A conservatory of Ldotter blogs.

Monday, February 04, 2008

The Hiroo Onoda wing. . .

. . .of the Republican Party is slowly dwindling, but the last of the last holdouts are growing more obstreperous as Super Tuesday draws nearer. Egged on by the emperor of talk radio and his underlings, they refuse to surrender -- holding out hope that they may be able to cobble together just enough resistance to convince Mitt Romney to keep up the struggle after the huge 24-state primary on February 5. While it won't likely prove successful, there is something admirable about the fact that these people are willing to go to the mat.

What's not so admirable, however, is that they're not so much going to the mat for their candidate, but for their own sense of righteousness. One can be assured that were they to prove successful in forcing a brokered convention where Romney actually came out as the nominee of the Republican Party, the grousing would commence in earnest on Day Two -- give or take 24 hours. From that point on, Romney would be forced to tack to his left in the general election, leaving all those conservatives who gave their blood, sweat, tears and maxed-out contributions utterly stupefied on the sidelines. "You mean I busted my butt ever day for this guy and all he can do is suck up to all of McCain's toadies who tried to dee-stroy this country!?!?"

The bare-bones truth of the matter is that, no matter who comes out the winner, the segment of the GOP that so passionately hates John McCain is going to be disenchanted, simply because whoever comes out ahead is going to have to be much closer to where McCain is now on the issues if they're going to have a shot in hell at winning the general election.

John McCain's advantage is that he can come out of the primaries and work toward conciliation with the most conservative voters without alienating the supporters he has now. I, for one, would absolutely love to see McCain make overtures toward the more conservative elements of the Republican Party, if only because I actually consider myself among them.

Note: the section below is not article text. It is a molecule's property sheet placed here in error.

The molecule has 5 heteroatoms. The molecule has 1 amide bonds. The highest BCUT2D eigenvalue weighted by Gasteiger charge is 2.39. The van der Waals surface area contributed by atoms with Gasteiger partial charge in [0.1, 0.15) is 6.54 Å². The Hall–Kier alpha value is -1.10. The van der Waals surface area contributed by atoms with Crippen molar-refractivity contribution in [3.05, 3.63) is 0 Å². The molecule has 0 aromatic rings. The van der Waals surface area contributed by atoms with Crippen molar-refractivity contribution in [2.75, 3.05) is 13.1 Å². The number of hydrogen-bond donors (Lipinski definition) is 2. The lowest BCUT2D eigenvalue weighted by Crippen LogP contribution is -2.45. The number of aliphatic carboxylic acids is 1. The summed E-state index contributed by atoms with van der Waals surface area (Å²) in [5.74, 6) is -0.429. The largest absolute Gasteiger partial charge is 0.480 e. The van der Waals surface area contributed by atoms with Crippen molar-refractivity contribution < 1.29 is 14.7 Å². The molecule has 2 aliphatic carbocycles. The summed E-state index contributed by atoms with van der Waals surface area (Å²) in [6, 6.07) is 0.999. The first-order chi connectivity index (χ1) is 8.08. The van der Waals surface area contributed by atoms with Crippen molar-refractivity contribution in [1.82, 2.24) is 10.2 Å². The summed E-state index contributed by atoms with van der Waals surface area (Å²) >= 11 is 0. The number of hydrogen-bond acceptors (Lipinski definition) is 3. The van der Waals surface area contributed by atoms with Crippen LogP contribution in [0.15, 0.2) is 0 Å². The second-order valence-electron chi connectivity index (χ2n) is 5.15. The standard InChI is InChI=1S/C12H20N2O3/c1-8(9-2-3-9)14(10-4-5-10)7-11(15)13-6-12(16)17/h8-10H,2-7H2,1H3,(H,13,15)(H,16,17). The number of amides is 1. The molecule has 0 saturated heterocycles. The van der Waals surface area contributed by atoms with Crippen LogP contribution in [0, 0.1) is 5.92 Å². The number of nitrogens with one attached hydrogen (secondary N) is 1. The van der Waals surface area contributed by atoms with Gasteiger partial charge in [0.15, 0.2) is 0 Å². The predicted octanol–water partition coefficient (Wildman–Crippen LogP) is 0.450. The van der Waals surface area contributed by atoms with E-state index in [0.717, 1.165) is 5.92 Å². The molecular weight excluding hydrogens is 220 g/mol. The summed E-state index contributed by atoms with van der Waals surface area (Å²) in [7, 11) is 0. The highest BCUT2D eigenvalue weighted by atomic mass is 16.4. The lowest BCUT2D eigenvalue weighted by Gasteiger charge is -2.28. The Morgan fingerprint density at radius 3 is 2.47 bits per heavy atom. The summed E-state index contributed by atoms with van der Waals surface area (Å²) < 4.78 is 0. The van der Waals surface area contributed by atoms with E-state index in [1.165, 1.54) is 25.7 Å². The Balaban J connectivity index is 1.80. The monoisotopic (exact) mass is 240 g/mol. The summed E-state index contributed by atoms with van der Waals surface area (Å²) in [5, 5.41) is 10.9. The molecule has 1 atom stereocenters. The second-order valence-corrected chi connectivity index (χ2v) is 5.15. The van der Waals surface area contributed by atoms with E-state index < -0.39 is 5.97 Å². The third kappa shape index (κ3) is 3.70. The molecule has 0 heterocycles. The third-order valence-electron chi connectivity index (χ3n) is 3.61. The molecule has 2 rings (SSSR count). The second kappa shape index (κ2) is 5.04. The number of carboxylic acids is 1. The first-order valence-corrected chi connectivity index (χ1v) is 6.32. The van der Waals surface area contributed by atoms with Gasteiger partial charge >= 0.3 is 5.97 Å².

I actually do think there needs to be a strong effort to stop illegal immigration, and it would make my day to have a guy like McCain making that case in a way that doesn't send the message to Hispanic voters that they are neither appreciated or wanted in the party. But, when folks like John Derbyshire and Mark Krikorian are calling the shots, loudly making the case that illegal immigration is threatening the very culture of America because of its Latino influence, how can anyone expect the vast number of perfectly legal, law-abiding Latinos to be anything but uncomfortable in identifying the the GOP and conservatism as a whole?

What Derbyshire, Krikorian and others do is artful in its own way. They raise the specter of the dilution of American culture and cite facts and figures in the most sterile way possible, leaving no doubt as to the degree to which Hispanic culture has become embedded within our own. They then proceed to lament the loss of this unique culture, but being very careful (at least in Krikorian's case) not to give voice to the subtext, lest they be pegged for the nativists that they are. The text of their arguments is, "American culture is unique, beautiful and very much worth preserving." But, the subtext of their argument is, "Each one of you Latin people who come here is just one more drop of the poison that is killing it."

Is that really the message we should be sending?

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